A relaxed walk along the romantic embankments of the River Seine in Paris seemed the perfect preparation for Kevin Trapp in advance for one of the most challenging jobs of his career.
After playing for Paris Saint-Germain for four years, every trip to the French capital is like coming home for the 31-year-old Eintracht Frankfurt goalkeeper. Several paparazzi took the opportunity to take shots of Trapp and his fiancee Izabel Goulart, who might be used to not always being entirely alone when walking hand in hand in Paris.
What lies ahead for the German international couldn’t be more contrary to his Paris trip, as the atmosphere in the stadium of Premier League side West Ham United this Thursday won’t be nearly as pleasant.
Trapp calls the Europa League semi-final duel one of the toughest jobs in football, as the entire club prepares for “something harder than the games against Barcelona”, summarised by board member Philip Holzer.
The surprising quarter-final victory over the Spanish giants might have created additional self-confidence for Frankfurt, but it needs to be seen as the past from Trapp’s perspective.
The coup might have shown Eintracht what the team is capable of, but in the United Kingdom, things start from zero.
Other than in Barcelona, when 30,000 German fans managed to turn the encounter into a home game atmosphere, the London club announced plans to limit the number of away fans, referring to official rules.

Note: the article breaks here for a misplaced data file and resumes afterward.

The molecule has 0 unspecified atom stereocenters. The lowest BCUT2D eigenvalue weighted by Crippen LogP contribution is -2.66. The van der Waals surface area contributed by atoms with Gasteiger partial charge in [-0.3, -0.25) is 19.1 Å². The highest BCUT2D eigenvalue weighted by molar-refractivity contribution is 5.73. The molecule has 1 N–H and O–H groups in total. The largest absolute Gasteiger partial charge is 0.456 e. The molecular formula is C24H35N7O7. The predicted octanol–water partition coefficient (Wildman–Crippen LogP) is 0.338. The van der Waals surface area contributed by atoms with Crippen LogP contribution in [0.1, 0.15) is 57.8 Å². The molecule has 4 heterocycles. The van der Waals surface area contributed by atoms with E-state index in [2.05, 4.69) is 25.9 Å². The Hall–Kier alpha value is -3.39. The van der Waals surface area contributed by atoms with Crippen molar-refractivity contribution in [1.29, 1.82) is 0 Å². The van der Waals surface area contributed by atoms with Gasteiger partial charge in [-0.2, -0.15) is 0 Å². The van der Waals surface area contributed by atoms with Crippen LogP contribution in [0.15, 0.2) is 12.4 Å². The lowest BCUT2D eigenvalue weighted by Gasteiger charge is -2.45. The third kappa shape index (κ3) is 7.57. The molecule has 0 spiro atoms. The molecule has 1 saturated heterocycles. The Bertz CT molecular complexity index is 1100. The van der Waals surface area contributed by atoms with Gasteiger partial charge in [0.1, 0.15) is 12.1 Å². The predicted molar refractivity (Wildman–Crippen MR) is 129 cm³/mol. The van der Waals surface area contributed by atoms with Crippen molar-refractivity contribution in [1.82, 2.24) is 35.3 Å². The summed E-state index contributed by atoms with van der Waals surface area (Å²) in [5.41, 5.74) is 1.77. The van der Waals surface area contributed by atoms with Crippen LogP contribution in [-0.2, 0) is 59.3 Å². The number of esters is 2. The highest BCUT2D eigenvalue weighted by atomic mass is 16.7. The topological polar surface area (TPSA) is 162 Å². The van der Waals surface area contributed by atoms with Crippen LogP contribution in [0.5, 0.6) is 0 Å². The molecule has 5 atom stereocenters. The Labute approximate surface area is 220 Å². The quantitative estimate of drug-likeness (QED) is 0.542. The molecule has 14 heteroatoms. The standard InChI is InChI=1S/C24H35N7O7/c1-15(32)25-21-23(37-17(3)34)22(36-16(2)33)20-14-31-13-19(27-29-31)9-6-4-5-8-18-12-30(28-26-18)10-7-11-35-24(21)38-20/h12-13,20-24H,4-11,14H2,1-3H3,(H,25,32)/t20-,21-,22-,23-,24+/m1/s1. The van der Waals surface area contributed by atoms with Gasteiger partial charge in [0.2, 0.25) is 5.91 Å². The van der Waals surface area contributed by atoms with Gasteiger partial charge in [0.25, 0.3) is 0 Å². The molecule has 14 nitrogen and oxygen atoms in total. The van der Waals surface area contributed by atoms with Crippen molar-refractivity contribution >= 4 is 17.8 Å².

This time, Frankfurt will have only 3,000 supporters behind them. “In Barcelona, it felt like Frankfurt. This time, it’s on us as a team,” Trapp said.
Trapp is aware that he has a vital role in achieving a satisfying result ahead of the second leg in Frankfurt, reports Xinhua.
There is nothing to worry about from his perspective, “but West Ham might be harder than Barcelona.”
Trapp has gained solid continental experience after four years in Paris. In the current Bundesliga season, Trapp has turned into one of the league’s best.
Before thinking about a possible final, two challenging games await Frankfurt.
Winning the Europa League might be Frankfurt’s last chance to participate in Europe again next season, with the tournament victors qualifying for next season’s Champions League.
The club’s journey hasn’t yet come to an end, Trapp and his teammates are still standing fast. After years of poor results for German clubs in the Europa League, Frankfurt have discovered the competition as a chance to create success.
Other than in 2019, when the Eintracht narrowly lost on penalties to Chelsea in the semifinals, Trapp is determined to go the entire way to the finish line this time.